Kuba cloth is a raffia cloth woven by the Bakuba people of modern day DRC. The fibre is peeled from the leaves of the Raffia Vinifera Palm and woven into small plain weave panels on a locally specific single heddle loom. Generally the base cloth would be two feet squared and joined together to create the final cloth. Although sometimes remaining plain, these cloths are most notably decorated using a cut pile technique of embroidery in which where patterns are created through a form of embroidery using dyed raffia fibre with the loose ends cut to create a velvet textured surface similar to that of a rug.  

These cloths have been used as a trading commodity from around the 16th century and continuing in prevalence into the 20th. The cloth functioned as important commercial capital, being used both as a currency and a symbol of social status. They were offered as tributes towards the royal family, brokering of marriage contracts, purchasing of slaves, payment of fines and celebrations of birth. Highly valued elaborate panels known as ‘prestige panels’ were displayed at court ceremonies and funerals and were collected both locally and abroad. It is said that the acquisition of these textiles by European artists and designers influenced the development of 20th century European Abstraction.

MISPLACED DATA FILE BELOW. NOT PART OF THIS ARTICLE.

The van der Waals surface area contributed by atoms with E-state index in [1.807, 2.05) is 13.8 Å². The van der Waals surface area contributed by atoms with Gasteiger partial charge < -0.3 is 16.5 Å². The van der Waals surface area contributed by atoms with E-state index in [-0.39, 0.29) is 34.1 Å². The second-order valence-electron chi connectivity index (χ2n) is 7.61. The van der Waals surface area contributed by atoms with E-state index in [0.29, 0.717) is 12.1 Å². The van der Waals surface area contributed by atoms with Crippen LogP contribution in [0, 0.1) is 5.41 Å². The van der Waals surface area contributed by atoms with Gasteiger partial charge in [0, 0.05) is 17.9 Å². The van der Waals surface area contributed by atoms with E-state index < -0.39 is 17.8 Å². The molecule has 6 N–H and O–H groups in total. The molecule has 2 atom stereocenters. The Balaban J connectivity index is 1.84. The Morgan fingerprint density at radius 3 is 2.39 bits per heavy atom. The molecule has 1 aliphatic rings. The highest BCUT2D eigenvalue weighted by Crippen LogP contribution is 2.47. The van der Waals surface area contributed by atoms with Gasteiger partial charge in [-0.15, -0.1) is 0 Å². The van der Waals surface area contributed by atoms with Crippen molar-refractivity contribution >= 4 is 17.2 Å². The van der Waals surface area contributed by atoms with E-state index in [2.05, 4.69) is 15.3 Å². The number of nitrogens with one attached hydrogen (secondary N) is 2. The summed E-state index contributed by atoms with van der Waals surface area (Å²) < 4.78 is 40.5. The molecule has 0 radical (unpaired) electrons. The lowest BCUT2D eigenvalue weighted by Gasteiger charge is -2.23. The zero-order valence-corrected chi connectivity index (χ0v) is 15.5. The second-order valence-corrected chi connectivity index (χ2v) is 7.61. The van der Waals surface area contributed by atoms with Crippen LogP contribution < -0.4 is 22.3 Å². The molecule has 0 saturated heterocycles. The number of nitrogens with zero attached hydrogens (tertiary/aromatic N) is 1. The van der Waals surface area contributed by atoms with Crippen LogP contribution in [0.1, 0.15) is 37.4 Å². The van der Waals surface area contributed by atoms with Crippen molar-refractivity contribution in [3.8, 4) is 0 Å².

The Kuba cloth continues to be used in certain rituals such as funeral displays and burials.



Reading List

Mason, B. 2019. ‘Behind the Beautiful Kuba Fabric of Central Africa’ The Spruce. Online

Art Institvte Chicago. ‘Panel’ Online

Africa and Beyond Art Gallery. ‘Kuba Cloth (#3) – D.R. Congo’ Online

Image credits

Above: Kuba Textiles, Mid 20th C via Hamill Gallery

Featured Image: Panel, Kuba, Early/mid–20th century via The Art Institute of Chicago

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